LRT is Penang’s best bet
SINCE the light rail transit (LRT) project in Penang was unveiled in 2015, a small group of people have objected to it. Although the objections have been addressed on numerous occasions, they are still being raised, with the latest being Lim Mah Hui’s article, “Proposed LRT in Penang is both too early and too late”.
There are two alternatives suggested to replace the LRT plan. First, the bus rapid transit (BRT), and second, the autonomous rail rapid transit (ART). In this article, I want to point out seven reasons why LRT is better than BRT and ART.
My focus is on the proposed Bayan Lepas-Komtar LRT alignment, and not the network covering the whole of Penang.
Safety of commuters, road users
By being elevated, without sharing the road with other vehicles, LRT has no chance of colliding with cars and road users.
Having to share the road, BRT and ART have a high chance of collision. Even with a dedicated lane, they still share junctions, intersections and pedestrian crossings, where an accident is waiting to happen.
Anyone who has taken the bus and LRT knows the different in the comfort level of both modes of public transport. Bus rides are jerky and bumpy, and while LRT is not perfect, it is much more comfortable.
To test this, one can try reading a book while on board a bus and LRT. We can often do so in LRT, but not a bus. Why? This is because LRT’s acceleration and braking are more predictable and better-managed than BRT and ART, which face more “chaos” due to sharing the road with other vehicles and road users.
Just today, a lorry overturned on the Penang Bridge, blocking two lanes of the three-lane road. The congestion was horrendous, with vehicles forced into a bottleneck.
If BRT or ART meets a similar situation, it will get stuck along with other vehicles. Things would be worse if an accident blocks the dedicated lane for BRT or ART. LRT, on its elevated track, will not have such a problem.
Giving priority to BRT and ART at junctions and intersections causes other vehicles to spend more time on the road. This will increase their carbon footprint.
LRT does not need the right of way as it moves on an elevated track, therefore, it does not require vehicles to spend more time on the road, thus, it does not lead to increased CO2 production.
As LRT moves on an elevated track, adding more carriages to increase passenger capacity will not cause a disruption for road users.
On the other hand, the use of articulated vehicles to increase passenger capacity for BRT and ART increases the risk for crashes involving other road users. This is why articulated buses in London (known as “bendy buses”) were replaced, after it was found that they were involved in 75% more accidents than regular buses. It is estimated that articulated vehicles comprised only 5% of London’s buses, but were involved in 20% of all bus-related deaths.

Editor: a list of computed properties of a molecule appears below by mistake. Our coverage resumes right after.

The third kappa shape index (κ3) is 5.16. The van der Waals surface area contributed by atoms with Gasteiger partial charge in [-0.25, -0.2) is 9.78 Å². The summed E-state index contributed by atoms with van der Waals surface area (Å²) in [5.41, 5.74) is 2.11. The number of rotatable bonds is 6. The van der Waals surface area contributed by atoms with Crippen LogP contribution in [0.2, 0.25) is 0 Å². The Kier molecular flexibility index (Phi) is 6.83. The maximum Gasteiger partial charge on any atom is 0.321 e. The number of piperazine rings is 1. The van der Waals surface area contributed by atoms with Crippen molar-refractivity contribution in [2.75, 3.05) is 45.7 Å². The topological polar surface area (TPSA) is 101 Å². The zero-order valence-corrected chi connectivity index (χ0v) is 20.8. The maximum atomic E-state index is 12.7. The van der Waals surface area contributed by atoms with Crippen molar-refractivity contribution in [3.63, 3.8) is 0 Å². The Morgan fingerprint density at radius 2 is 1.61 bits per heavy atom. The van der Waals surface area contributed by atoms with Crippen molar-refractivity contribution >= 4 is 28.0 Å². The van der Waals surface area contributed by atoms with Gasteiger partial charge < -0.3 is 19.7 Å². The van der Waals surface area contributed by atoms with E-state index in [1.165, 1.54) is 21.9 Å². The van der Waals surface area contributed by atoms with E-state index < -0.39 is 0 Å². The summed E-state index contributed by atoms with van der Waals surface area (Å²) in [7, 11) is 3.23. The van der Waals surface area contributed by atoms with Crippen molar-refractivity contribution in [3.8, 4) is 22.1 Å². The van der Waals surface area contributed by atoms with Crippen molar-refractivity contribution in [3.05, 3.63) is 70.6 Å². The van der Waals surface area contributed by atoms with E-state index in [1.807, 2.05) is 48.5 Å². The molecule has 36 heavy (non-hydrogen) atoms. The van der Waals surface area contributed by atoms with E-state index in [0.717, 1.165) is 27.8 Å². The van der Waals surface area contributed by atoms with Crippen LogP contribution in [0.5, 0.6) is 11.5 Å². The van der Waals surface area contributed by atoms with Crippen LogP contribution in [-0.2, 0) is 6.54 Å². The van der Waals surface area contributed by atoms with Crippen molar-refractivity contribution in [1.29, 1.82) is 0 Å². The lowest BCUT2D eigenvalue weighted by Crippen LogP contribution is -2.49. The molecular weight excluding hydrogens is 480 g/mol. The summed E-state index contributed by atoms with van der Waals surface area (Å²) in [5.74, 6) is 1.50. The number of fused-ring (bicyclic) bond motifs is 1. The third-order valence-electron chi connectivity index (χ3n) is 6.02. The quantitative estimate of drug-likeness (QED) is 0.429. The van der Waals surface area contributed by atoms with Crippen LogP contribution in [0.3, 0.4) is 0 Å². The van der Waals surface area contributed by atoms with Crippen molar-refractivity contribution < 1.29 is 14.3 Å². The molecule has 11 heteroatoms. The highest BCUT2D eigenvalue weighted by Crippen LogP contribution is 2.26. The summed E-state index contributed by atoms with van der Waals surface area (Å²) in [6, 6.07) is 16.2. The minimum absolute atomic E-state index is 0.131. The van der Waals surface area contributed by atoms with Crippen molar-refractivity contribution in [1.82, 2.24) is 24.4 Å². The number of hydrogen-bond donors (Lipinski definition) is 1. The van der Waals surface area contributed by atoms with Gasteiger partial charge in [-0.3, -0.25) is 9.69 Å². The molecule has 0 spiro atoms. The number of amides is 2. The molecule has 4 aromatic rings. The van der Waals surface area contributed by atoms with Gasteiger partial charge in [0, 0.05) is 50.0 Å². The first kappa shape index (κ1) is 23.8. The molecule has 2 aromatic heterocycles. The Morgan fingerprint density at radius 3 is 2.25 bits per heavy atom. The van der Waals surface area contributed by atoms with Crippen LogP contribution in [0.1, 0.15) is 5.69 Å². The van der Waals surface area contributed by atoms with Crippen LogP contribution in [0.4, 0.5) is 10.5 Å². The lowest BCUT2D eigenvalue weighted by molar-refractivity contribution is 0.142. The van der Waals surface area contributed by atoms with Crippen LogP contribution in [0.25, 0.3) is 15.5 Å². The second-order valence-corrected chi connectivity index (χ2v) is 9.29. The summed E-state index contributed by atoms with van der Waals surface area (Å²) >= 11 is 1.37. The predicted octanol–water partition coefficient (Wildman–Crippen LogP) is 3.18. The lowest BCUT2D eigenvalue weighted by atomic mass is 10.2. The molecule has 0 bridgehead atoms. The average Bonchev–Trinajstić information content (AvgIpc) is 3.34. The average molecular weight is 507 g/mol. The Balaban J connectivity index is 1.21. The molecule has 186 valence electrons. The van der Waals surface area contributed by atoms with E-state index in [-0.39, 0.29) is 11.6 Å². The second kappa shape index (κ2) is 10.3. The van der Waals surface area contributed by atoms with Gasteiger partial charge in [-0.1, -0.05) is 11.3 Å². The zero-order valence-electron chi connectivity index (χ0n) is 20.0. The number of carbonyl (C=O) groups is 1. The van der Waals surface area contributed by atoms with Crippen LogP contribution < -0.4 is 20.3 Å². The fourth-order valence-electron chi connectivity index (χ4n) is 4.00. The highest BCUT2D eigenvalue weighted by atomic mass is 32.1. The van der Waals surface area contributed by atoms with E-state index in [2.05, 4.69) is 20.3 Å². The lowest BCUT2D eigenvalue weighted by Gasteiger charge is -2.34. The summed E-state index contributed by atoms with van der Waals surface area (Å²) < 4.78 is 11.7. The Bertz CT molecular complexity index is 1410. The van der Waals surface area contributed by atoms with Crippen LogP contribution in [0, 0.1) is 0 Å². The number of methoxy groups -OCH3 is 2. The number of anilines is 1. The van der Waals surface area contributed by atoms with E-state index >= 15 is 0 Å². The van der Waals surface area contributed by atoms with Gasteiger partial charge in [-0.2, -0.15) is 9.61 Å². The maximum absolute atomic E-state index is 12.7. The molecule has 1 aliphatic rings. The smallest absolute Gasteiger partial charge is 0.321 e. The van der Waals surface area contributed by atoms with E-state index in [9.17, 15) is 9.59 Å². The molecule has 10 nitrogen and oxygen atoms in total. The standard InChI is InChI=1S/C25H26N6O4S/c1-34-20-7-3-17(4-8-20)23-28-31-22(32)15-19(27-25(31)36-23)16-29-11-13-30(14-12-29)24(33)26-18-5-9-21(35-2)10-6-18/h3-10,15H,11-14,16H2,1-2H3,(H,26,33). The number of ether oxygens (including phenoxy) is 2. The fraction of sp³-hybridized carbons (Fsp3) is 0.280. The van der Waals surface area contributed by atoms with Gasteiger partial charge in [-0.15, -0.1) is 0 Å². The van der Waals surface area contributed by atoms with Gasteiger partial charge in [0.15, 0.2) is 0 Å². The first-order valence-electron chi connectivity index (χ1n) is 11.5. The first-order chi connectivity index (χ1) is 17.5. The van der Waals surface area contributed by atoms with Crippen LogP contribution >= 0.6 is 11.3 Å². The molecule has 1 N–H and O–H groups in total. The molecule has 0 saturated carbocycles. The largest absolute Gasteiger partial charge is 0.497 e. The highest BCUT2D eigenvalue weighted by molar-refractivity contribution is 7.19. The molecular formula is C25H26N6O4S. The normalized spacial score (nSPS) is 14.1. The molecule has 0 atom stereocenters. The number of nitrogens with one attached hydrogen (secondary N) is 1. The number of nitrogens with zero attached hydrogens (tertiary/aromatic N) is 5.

Beneficial LRT stations
LRT stations serve as shelters for pedestrians and cyclists when it rains. This is an advantage that cannot be overlooked for a place like Penang, with its tropical climate.
These stations can be used as emergency shelters, too. Countries like Singapore have mass rapid transit stations that double up as crisis or bomb shelters, equipped with “protective blast doors, decontamination facilities, ventilation system, power and water supply systems, and dry toilet system”.
It is uncommon to have big stations for BRT and ART due to space constraints. Their stations are less effective as shelters, thus, the public benefit is limited.
People’s right to choose
Finally, the LRT plan provides an alternative mode of transport for the people. BRT and ART require the closure of at least one lane for their dedicated use. This takes away road space and worsens congestion, which makes driving unbearable. BRT and ART are bound to create stressful conditions that eventually pressure people to stop using private vehicles.
LRT does not crowd the road. It does not cause more congestion. LRT gives people a choice, and that is a mark of democracy.
When it comes to improving mobility, a good policy educates, while a bad one coerces. It is surprising that those who oppose the LRT plan would resort to authoritarianism to coerce people to use public transport.
Proponents of BRT and ART may argue that LRT is more expensive to build and operate. This is still an open question, depending on how much land is needed and what business model is used.
Nonetheless, what is certain is that the seven reasons above show how much better LRT is. Cost is important, but it is not all that matters.
Safety, comfort, smooth journey, carbon footprint, ability to increase capacity, public benefits and democratic rights are likewise important. Why would anyone want a cheap transit system that is dangerous, uncomfortable, disruptive, produces more carbon footprint, cannot increase capacity, has limited benefits and is coercive?
Give us LRT, please. – January 5, 2019. * Joshua Woo Sze Zeng reads The Malaysian Insight.* This is the opinion of the writer or publication and does not necessarily represent the views of The Malaysian Insight.
source from The Malaysian Insight